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Clausewitz: Dead at Last?

by Williamson Murrayvia Military History in the News
Wednesday, April 22, 2015

At a recent meeting of the senior officers of one of the services, an academic expert on terrorism—one of the fashionable topics in Washington these days—announced that in the modern world Clausewitz was irrelevant because he had nothing to say about ISIS or the various other nasty malignancies bothering the international landscape.

Wars of Religion

by Williamson Murrayvia Military History in the News
Thursday, April 16, 2015

In his masterful account of the Peloponnesian War, Thucydides lays out the bitter fruit of civil wars within the Greek poleis of his time, particularly in the city state of Corcyra. In words that echo through the centuries, the great Greek historian warned that in such conflicts (3.82), “words, too, had to change their usual meanings...

The Coming Explosion in the Middle East

by Williamson Murrayvia Military History in the News
Monday, April 13, 2015

By the end of the sixteenth century Europe had largely recovered from the massive kill off of its population that the Black Death had brought in its wake in the fourteenth century. But by that point, the ability for the continent to feed its growing population was reaching its limit, while the economy was incapable of supporting the increasing numbers of young men.


by Barry Strauss via Military History in the News
Monday, April 6, 2015

Hannibal of Carthage (in modern Tunisia) was one of history’s greatest generals. He invaded Italy in the third century BC and nearly brought Rome to its knees. At Cannae in southern Italy in 216 BC Hannibal won one of the most crushing victories in all of military history—and it is only the most famous of his battlefield successes.

A Test Of South Korea’s Diplomatic Skills

by Barry Strauss via Military History in the News
Thursday, April 2, 2015

Small and medium-sized states located between great powers often develop impressive survival skills. At the dawn of history in the third millennium BC, the smaller city-states of Sumer no doubt had to scramble to survive the wars between such giants as Lagash and Umma or Uruk and Ur.


by Barry Strauss via Military History in the News
Monday, March 30, 2015

In the sixth century BC, King Cyrus the Great founded the Persian Empire, the largest realm in human history to date. His advisors suggested that Cyrus relocate his people from their rugged homeland in southwestern Iran to a more imperial seat in one of the lush lands that they now controlled. Cyrus said no; he called the plan a recipe for ruin...

Smashing Idols from Rome to ISIS

by Barry Strauss via Military History in the News
Thursday, March 12, 2015

The destruction of Iraqi and Syrian archaeological treasures by ISIS appalls the entire civilized world, and rightly so. Yet what we call cultural vandalism, ISIS calls tearing down idols, the symbols of an unholy, pagan past.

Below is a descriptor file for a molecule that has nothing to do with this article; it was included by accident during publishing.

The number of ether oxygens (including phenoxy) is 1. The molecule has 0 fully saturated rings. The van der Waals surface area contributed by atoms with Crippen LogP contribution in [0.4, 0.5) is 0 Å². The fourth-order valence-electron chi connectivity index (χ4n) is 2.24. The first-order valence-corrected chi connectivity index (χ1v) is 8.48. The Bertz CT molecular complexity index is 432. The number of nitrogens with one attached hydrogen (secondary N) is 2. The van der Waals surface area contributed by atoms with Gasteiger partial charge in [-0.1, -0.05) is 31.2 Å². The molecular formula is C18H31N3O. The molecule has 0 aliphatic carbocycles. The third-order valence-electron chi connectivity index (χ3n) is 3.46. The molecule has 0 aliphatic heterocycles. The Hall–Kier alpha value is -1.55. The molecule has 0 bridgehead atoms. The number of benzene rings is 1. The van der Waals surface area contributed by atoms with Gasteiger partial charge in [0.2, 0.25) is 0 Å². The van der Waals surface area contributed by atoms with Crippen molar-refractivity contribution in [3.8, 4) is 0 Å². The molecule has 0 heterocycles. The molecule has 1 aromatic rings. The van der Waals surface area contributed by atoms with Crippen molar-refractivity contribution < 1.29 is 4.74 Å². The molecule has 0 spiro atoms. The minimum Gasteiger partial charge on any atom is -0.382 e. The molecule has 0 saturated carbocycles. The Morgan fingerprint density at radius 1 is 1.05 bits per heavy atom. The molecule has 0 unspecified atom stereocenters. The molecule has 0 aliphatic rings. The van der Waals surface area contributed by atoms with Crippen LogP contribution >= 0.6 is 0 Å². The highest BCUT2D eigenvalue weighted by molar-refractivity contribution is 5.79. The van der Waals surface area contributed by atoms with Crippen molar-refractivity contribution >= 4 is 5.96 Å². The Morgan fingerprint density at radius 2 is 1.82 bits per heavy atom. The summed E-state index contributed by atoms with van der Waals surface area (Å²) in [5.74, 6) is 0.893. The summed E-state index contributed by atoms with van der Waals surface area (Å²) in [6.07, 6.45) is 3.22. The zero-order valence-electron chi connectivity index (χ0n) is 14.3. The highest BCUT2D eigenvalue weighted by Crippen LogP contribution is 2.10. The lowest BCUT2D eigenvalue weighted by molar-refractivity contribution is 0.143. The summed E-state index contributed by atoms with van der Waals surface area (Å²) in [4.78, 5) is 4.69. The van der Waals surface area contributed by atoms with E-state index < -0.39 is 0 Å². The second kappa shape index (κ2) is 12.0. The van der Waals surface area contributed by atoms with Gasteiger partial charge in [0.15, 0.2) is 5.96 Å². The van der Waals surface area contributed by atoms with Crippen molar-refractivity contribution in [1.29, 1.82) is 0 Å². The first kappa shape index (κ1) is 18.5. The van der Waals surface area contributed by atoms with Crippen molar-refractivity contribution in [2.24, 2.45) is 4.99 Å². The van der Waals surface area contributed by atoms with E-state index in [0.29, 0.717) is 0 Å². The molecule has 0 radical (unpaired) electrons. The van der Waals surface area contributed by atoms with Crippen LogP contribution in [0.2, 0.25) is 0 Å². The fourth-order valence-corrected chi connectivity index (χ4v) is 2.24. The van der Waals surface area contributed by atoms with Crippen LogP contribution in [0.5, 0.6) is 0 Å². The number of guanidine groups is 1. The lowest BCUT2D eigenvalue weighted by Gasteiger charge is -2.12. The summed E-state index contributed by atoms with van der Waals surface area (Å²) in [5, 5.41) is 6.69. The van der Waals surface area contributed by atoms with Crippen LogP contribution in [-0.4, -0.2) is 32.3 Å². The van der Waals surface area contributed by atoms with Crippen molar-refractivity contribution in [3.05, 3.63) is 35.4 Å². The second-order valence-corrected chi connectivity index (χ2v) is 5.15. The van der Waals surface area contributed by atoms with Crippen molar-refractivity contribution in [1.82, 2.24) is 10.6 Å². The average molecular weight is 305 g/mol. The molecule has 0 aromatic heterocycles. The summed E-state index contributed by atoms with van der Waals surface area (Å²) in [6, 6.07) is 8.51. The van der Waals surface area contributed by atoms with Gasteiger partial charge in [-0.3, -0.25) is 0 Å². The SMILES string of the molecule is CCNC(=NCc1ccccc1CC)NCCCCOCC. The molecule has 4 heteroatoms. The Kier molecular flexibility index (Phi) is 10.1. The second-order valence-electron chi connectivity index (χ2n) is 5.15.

The Air Campaign against ISIS

by Williamson Murrayvia Military History in the News
Monday, March 9, 2015

One of the enduring myths of the Second World War is that strategic bombing had little impact on popular morale in Germany. Nothing could be further from the truth. In fact, the Combined Bomber Offensive, much of which targeted civilians, had a profound effect on German morale, while it severely impeded the ability of the Nazi war economy to meet the war’s spiraling demands.

ISIS: More Than Just A Terrorist Organization

by Max Bootvia Military History in the News
Monday, February 23, 2015

The Islamic State of Iraq and Syria has been dominating headlines for the past year and more. But what manner of organization is it? Is it a terrorist group, a guerrilla group, or something else? The answers to those questions, rooted in the study of military history, may hold the key to defeating the evil that is ISIS.

No Need To Declare War Against Our Current Enemy

by Max Bootvia Military History in the News
Thursday, February 19, 2015

Congress is now debating President Obama’s proposed Authorization for the Use of Limited Military Force to fight the Islamic State of Iraq and Syria. Yet the president’s request for this action from Congress comes more than six months after U.S. aircraft began bombing ISIS positions in Iraq and Syria...


Wars, terrorism, and revolution are the daily fare of our globalized world, interconnected by instantaneous electronic news.

Military History in the News is a weekly column from the Hoover Institution that reflects on how the study of the past alone allows us to make sense of the often baffling daily violence, not by offering exact parallels from history, but rather by providing contexts of similarity and difference that foster perspective and insight—and reassurance that nothing is ever quite new.